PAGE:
By Christine Hanlon (McIntyre Purcell, $25)
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This article was published 27/10/2020 (324 days ago), so information in it may no longer be current.
Winnipeg’s rich built history stands as a testament to our place in the history of Canada as a gateway to the west. And while areas such as the Exchange District offer a snapshot into a long-gone era, there are just as many buildings in the city that have been lost to fire, to progress or to decay.
Christine Hanlon’s new book, Old Winnipeg: A History in Pictures, published by McIntyre Purcell and launched virtually on Oct. 24, chronicles the structures that have come and gone over the last 170-plus years — from Upper Fort Garry, which stood until 1882, to the Public Safety Building, which was demolished this year.
"There are all these places that used to exist… that are part of our history, part of our story," says Hanlon. "We’ve got pieces and reminders of them all over the city, whether it’s in a name, like River Park South or Polo Park, or whether it’s in physical pieces."
In its 140-plus photos, Old Winnipeg goes beyond the city’s more iconic buildings of the past (the Eaton’s building, the Winnipeg Arena and the like), capturing some of the lesser-known gems that have come and gone. Those are some of Hanlon’s favourites.
"The Beachcomber Restaurant was the obvious one for me — I don’t know why. I guess because I had fond memories of the twinkling little stars on the ceiling," she says of the eatery, which was housed at the Carlton Motor Hotel. The Beachcomber operated until 1990; the building was torn down in 2012 when what is now the RBC Convention Centre expanded.
Hanlon’s work on Old Winnipeg began after she had finished writing last year’s popular Everything Manitoba: The Ultimate Book of Lists. Hanlon scoured the Archives of Manitoba and the Legislative Library, as well as resources at the University of Winnipeg and University of Manitoba. She also consulted numerous local historians and online resources.
Rather than being organized by the buildings’ completion dates, Old Winnipeg is organized chronologically by the date of when the structure ceased to exist. "I’m just amazed at how the city’s always reinventing itself — I think that was something that really came through when I worked on the book," Hanlon says.
While a number of buildings in the Exchange District and beyond date back well over a century, Old Winnipeg offers a window into just how many more of the city’s most impressive edifices, particularly in the late 19th century, lasted just a few decades or less. Winnipeg’s burgeoning population of the late 19th and early 20th century meant many buildings quickly became outdated, undersized or just plain irrelevant, and were rebuilt or demolished.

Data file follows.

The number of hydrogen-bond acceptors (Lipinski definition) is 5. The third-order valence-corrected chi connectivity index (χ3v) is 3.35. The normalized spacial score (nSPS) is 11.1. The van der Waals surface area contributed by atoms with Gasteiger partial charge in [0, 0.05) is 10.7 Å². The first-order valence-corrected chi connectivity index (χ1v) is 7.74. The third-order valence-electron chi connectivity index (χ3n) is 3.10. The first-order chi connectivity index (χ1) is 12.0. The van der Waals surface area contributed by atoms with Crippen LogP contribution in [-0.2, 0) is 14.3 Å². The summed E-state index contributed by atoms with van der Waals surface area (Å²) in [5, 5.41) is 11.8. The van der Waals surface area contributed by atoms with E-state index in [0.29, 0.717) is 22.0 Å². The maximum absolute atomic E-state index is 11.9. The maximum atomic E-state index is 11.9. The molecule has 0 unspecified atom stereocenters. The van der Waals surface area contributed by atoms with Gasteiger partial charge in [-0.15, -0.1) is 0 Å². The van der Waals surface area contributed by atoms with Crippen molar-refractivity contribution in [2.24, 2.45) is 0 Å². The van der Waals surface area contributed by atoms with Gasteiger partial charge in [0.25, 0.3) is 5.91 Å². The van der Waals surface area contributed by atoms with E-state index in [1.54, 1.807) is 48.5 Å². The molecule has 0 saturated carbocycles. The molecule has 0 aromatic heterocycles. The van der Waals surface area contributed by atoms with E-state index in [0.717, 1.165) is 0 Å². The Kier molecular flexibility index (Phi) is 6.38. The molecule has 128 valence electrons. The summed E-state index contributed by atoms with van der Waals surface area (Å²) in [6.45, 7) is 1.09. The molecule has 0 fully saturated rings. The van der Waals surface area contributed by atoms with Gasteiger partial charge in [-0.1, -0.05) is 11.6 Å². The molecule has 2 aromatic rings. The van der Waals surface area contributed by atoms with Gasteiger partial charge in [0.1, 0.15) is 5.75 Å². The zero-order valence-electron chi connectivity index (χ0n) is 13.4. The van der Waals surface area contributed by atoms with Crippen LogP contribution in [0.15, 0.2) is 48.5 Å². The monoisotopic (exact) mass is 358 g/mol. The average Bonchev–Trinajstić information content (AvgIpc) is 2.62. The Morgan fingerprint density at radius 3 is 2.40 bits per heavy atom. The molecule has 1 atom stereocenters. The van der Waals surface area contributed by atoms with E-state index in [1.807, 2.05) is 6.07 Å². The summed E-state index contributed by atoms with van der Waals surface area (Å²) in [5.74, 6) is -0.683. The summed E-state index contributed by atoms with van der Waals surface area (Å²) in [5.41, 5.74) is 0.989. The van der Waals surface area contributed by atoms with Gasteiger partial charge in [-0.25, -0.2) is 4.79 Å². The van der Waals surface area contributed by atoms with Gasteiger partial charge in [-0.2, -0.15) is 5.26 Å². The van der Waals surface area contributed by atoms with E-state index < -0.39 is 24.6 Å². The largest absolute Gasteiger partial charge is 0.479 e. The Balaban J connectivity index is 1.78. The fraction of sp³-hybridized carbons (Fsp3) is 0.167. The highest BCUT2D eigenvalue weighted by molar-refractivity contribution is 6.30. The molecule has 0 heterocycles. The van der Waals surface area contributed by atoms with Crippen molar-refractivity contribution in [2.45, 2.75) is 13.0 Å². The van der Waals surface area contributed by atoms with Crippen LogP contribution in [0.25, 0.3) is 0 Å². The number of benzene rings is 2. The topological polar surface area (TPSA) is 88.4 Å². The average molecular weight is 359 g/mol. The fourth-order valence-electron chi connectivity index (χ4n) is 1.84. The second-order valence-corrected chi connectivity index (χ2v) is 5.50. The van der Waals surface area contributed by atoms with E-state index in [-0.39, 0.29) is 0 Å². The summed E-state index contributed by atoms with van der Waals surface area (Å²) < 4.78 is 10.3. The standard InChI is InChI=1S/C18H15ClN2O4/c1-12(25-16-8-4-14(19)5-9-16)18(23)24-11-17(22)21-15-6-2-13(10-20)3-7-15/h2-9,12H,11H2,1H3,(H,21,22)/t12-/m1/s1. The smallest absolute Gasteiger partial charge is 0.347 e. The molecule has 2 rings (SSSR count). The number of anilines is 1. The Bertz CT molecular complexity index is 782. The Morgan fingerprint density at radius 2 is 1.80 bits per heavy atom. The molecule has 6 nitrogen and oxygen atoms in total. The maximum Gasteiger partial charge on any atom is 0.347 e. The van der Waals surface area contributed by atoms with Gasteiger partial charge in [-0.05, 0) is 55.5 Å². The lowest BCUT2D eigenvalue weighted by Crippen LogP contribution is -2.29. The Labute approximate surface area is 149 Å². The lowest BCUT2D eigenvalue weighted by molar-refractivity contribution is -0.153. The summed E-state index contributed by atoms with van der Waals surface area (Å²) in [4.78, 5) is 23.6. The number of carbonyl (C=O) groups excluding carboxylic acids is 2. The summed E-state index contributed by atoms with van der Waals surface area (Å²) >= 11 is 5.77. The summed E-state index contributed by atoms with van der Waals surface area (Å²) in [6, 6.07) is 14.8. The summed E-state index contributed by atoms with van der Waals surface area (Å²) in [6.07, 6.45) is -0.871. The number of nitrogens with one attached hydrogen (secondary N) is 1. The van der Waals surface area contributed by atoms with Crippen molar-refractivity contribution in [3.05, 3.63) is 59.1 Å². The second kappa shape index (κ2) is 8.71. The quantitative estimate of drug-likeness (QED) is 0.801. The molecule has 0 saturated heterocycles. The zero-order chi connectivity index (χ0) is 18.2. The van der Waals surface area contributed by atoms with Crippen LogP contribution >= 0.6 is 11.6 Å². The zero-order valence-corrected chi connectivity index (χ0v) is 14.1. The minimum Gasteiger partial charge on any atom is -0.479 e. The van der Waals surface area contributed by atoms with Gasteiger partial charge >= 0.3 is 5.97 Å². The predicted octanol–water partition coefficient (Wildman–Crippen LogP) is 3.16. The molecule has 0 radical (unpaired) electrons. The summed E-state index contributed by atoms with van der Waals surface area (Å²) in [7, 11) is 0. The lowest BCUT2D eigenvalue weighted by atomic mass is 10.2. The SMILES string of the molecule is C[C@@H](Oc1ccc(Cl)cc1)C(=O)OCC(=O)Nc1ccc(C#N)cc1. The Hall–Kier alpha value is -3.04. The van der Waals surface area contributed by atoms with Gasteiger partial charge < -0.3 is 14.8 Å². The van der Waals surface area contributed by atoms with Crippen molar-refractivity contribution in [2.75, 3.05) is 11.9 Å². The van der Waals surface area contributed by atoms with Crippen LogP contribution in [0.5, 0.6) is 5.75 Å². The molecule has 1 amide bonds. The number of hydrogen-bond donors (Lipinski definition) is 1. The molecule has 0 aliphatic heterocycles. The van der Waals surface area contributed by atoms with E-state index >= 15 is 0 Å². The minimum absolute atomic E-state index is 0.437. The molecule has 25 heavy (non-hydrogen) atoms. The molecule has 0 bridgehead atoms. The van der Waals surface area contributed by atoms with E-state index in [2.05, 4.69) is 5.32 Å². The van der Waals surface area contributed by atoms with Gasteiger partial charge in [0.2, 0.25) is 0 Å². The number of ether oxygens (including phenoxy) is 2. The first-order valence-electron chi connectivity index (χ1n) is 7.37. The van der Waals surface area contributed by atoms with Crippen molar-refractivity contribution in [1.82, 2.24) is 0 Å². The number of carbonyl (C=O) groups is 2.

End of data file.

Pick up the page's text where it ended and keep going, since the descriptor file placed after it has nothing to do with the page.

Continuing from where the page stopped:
The Forks, for example, is recognized as a historically important Indigenous meeting place and, of course, a market and tourist destination today. But from 1872 to 1884 the site was home to modest immigration sheds, where newcomers heading west were housed and processed before proceeding.
"They were where the Children’s Museum is now. Practically all the people who went west during that time went through those sheds," Hanlon explains.
Many buildings in Winnipeg’s early years succumbed to fires. "I think that was what prompted the development of fire codes in the city," Hanlon says. "People died in those fires."
A 1922 fire at St. Boniface College, for example, claimed 10 lives, while four firefighters perished in 1926 trying to extinguish the flames at the Winnipeg Theatre, which stood near the current site of what is now the Burton Cummings Theatre.
In the process of writing Old Winnipeg, Hanlon began recognizing remnants of former structures strewn throughout the city. "Think of the Osborne Street bridge," says Hanlon. "That used to be a lift bridge. There’s a picture of the bridge in the book that’s also on a mural on the wall of the Shoppers Drug Mart in the village. I saw it every day but didn’t really see it. And there’s that giant yellow gear in the Village that was part of the lift bridge. We often don’t put these pieces together, and they’re all around us."
Writing and compiling Old Winnipeg also helped Hanlon develop an even greater respect for the buildings that remain, the people who designed and erected them, as well as those putting in the work to preserve them (and the memories of buildings long demolished).
"It made me appreciate organizations like Heritage Winnipeg, who make sure we preserve that heritage," says Hanlon. "And also the work of the architects… they played such an important role."
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By Christine Hanlon (McIntyre Purcell, $25)
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Updated on Wednesday, October 28, 2020 at 9:20 AM CDT: Corrects typo
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